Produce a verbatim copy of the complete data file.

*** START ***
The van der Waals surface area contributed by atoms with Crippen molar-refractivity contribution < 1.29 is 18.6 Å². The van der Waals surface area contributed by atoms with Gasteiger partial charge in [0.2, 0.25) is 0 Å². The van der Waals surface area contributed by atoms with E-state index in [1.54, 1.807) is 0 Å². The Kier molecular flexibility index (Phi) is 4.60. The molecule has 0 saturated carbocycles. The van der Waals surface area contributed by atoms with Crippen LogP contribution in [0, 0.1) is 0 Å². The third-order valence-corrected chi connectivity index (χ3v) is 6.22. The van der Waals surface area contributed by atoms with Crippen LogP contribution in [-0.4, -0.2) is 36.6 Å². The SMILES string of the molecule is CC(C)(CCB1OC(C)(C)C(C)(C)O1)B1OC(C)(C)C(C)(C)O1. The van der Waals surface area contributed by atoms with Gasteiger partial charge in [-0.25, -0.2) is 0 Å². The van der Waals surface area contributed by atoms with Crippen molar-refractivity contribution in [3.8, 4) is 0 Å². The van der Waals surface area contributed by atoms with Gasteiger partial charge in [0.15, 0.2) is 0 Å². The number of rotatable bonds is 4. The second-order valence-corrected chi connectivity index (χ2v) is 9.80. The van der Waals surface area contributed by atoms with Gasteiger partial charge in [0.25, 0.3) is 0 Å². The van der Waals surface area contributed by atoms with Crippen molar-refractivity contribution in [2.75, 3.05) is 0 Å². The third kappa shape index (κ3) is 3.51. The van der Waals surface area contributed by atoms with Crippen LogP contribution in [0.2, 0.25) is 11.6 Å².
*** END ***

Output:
The van der Waals surface area contributed by atoms with Crippen molar-refractivity contribution < 1.29 is 18.6 Å². The van der Waals surface area contributed by atoms with Gasteiger partial charge in [0.2, 0.25) is 0 Å². The van der Waals surface area contributed by atoms with E-state index in [1.54, 1.807) is 0 Å². The Kier molecular flexibility index (Phi) is 4.60. The molecule has 0 saturated carbocycles. The van der Waals surface area contributed by atoms with Crippen LogP contribution in [0, 0.1) is 0 Å². The third-order valence-corrected chi connectivity index (χ3v) is 6.22. The van der Waals surface area contributed by atoms with Crippen LogP contribution in [-0.4, -0.2) is 36.6 Å². The SMILES string of the molecule is CC(C)(CCB1OC(C)(C)C(C)(C)O1)B1OC(C)(C)C(C)(C)O1. The van der Waals surface area contributed by atoms with Gasteiger partial charge in [-0.25, -0.2) is 0 Å². The van der Waals surface area contributed by atoms with Crippen molar-refractivity contribution in [3.8, 4) is 0 Å². The van der Waals surface area contributed by atoms with Gasteiger partial charge in [0.15, 0.2) is 0 Å². The number of rotatable bonds is 4. The second-order valence-corrected chi connectivity index (χ2v) is 9.80. The van der Waals surface area contributed by atoms with Gasteiger partial charge in [0.25, 0.3) is 0 Å². The van der Waals surface area contributed by atoms with Crippen molar-refractivity contribution in [2.75, 3.05) is 0 Å². The third kappa shape index (κ3) is 3.51. The van der Waals surface area contributed by atoms with Crippen LogP contribution in [0.2, 0.25) is 11.6 Å².